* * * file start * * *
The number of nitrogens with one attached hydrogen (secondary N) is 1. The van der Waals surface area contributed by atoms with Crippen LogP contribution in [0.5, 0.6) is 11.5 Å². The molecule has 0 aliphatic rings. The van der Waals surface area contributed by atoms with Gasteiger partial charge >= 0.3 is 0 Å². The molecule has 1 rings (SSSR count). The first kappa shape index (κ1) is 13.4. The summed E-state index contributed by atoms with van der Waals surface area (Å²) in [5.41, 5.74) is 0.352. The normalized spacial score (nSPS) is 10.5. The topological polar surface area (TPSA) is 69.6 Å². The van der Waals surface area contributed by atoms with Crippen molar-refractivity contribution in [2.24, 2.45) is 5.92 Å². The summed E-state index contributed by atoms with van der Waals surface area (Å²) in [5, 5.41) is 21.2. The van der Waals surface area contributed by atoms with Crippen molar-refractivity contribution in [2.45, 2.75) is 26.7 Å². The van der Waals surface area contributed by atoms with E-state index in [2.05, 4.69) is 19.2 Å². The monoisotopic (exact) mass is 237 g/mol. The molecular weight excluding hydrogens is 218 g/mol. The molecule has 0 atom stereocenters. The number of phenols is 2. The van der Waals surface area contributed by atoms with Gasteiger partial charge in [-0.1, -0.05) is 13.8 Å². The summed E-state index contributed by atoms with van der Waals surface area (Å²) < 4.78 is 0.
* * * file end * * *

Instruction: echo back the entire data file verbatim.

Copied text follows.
The number of nitrogens with one attached hydrogen (secondary N) is 1. The van der Waals surface area contributed by atoms with Crippen LogP contribution in [0.5, 0.6) is 11.5 Å². The molecule has 0 aliphatic rings. The van der Waals surface area contributed by atoms with Gasteiger partial charge >= 0.3 is 0 Å². The molecule has 1 rings (SSSR count). The first kappa shape index (κ1) is 13.4. The summed E-state index contributed by atoms with van der Waals surface area (Å²) in [5.41, 5.74) is 0.352. The normalized spacial score (nSPS) is 10.5. The topological polar surface area (TPSA) is 69.6 Å². The van der Waals surface area contributed by atoms with Crippen molar-refractivity contribution in [2.24, 2.45) is 5.92 Å². The summed E-state index contributed by atoms with van der Waals surface area (Å²) in [5, 5.41) is 21.2. The van der Waals surface area contributed by atoms with Crippen molar-refractivity contribution in [2.45, 2.75) is 26.7 Å². The van der Waals surface area contributed by atoms with E-state index in [2.05, 4.69) is 19.2 Å². The monoisotopic (exact) mass is 237 g/mol. The molecular weight excluding hydrogens is 218 g/mol. The molecule has 0 atom stereocenters. The number of phenols is 2. The van der Waals surface area contributed by atoms with Gasteiger partial charge in [-0.1, -0.05) is 13.8 Å². The summed E-state index contributed by atoms with van der Waals surface area (Å²) < 4.78 is 0.